This a sinner shall find in his returning unto God, more than we can express or promise in His name. Oh, He waits to be gracious, meets thee graciously. Yea, He hath first touched thy heart secretly, hath first drawn it towards Himself, before it stirred, or had a thought that way. Now, no more upbraidings or remembrance of all thy wanderings: an act of perfect oblivion is past. For I will forgive their iniquity, and I will remember their sin no more. Jer. xxxi. 34. Is thy heart any little softened, and relents it towards Him? Then, the controversy is ended, and His thoughts are now, how to comfort thee. Art thou busy indicting accusations against thyself? Then makes He it His part to wipe away and blot Comest thou home with a heart full of holy shame and grief, and thy mouth full of humble confessions of thy disobedience? Then know, it is thy tender-hearted Father meets thee, most ready to forgive thee, yea, to interrupt thy confessions in the middle with embraces and kisses of love.
But, alas! we preclude ourselves from the sweet experiences of these tender mercies, by the hardness of our hearts, and by the lightness and vanity of them. Oh that indignity, our God still waiting to be gracious, to heap up more of His love to us, but we are busied in other things, and not at leisure to wait on Him! Oh! what are they, these things that take us up? Great matters? Alas! sorry trifles, all day long. And when we are at leisure, yet we are not at leisure; for then we must take our ease, must go to sleep, and so still He is put
off and forced to retire, after He has stayed till His head be filled with dew, and His locks with the drops of the night. Cant. v. 2.
Observation 2. The Lord doth most exactly and wisely measure both the degree and the time of His people's afflictions. Though they have brought them upon themselves, and justly He might leave them so, this he will not do: He is a God of judgment. This is largely and sweetly expressed, in a resemblance of husbandry, Isai. xxviii. 24-9. He knows how much and how long outward or inward trouble is fit for every one, and where the less will serve, will not use the more. He knows what need some spirits have to be bruised and broken beyond others, either under disgrace or poverty, or the proper pressures of the spirit within, apprehensions of wrath, or withdrawments, at least, of comforts; and hath set His days for deliverance of His church, and of every believer under affliction. So, the style of the prophet, In that day, speaking as of a certain prefixed day, and that, no power or wit of man can disappoint. And it is so chosen, as it shall be evident to be the fittest, that it could not so well either have been sooner or later; all things concurring to make it most seasonable to His people, and honourable to His own name. Hab. ii. 3, The vision is for the appointed time: though it tarry, wait for it; it shall come, and shall not tarry. That is strange, Though it tarry, it shall not tarry. But in the original, there are two words, the one importing an undue slowness, or constrained retardment: that cannot be so, it shall not tarry, though it tarry; that is, though it stay itself, and come not till the appointed time: so the other word signifies. Thus, Psal. cii. 13, Thou shalt arise, and have mercy upon Zion; for the set time is come. Now, for this the Lord waits. It is not through want of love, but from abundance of wisdom, that He delivers not sooner. He hath chosen the fittest time, in His all-discerning wisdom; yet, there is in His love, an earnest kind of longing that the time were come. Thus here, He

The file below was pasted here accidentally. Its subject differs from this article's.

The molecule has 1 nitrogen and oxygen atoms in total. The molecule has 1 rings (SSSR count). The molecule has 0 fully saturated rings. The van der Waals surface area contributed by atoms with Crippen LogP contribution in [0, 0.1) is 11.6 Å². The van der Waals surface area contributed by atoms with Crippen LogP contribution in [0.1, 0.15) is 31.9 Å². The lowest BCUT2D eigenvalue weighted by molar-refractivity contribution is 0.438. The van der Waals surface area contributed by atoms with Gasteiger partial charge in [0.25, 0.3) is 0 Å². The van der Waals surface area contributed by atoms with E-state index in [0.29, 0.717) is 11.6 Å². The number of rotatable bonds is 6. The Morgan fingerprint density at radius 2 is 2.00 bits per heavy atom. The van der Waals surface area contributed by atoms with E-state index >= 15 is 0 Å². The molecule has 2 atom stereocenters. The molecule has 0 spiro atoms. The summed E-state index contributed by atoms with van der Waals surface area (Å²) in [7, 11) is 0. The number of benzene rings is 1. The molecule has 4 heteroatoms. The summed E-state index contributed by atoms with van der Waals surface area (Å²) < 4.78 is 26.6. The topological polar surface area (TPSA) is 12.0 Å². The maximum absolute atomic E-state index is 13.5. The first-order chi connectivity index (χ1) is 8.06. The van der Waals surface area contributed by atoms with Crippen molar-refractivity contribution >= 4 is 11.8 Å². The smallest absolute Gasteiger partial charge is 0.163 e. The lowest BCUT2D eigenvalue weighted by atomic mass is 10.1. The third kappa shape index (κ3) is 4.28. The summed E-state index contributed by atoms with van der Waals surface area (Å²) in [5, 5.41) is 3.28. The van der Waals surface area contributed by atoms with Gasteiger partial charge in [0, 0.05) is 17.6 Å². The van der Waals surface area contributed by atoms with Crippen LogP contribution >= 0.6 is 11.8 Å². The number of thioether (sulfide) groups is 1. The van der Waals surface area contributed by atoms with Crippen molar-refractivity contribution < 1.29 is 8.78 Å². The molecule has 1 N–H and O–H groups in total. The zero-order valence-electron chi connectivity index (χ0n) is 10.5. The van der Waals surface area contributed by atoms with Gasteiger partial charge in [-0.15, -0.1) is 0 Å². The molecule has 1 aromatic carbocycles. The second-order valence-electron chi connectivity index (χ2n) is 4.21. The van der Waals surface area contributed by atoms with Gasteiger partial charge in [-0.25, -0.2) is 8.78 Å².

waits to be gracious, and He will be exalted, will cheerfully and gladly raise up Himself, and appear to shew mercy to His people, and bring His enemies low; coming forth, as it were, to judgment, and sitting down on His throne. In which pos ture He was not seen while they prevailed and triumphed, and His Church were under their oppression; but when the time of their restoring and consolation comes, He then is to sit on His throne, and so is exalted to shew them mercy. Hence the Psalmist so often desires that the Lord would arise, and utters predictions, assuring that He will arise, and exciting his peo ple to rejoice in that. Psal. ix. 7, 8., and Psal. xevi., xevii.,
Thus, the Church, in her saddest condition, ought hope, fully to remember and rest on it, that the day is determined, and cannot fail. Our salvation is in God. He laughs at His enemies, when they are at the top of prosperity and pride; sees that their day is coming. Now, certainly, the firm persuasion of this would much stay our minds; but either we do not be lieve, or we do not improve and use these truths, and draw that comfort from them which abounds in them. Our God loses no time: He is waiting till His appointed time. And if Hẹ wait, it becomes us so to do. That is our duty here, to wait on Him. This faith does, and so, makes not haste; neither goes out to any undue means, nor frets impatiently within at the deferring of deliverance, but quietly rests on God, and waits for Him. This, as it is our duty, is also our happiness; and thus it is here expressed. Upon consideration that the Lord waits to be gracious, and will be exalted to shew mercy, the Prophet is carried to this acclamation, in respect to the happiness of believers, O! blessed are they that wait for Him! Their thoughts fall in and meet with His; for He is waiting for the same day they wait for, and if he be not disappointed, they shall not. We are naturally irregular in our affections and notions, and the only right ordering of them, is, by reducing them to a conformity with the ways and thoughts of God, which keep an unalterable, fixed course, as the heavens; the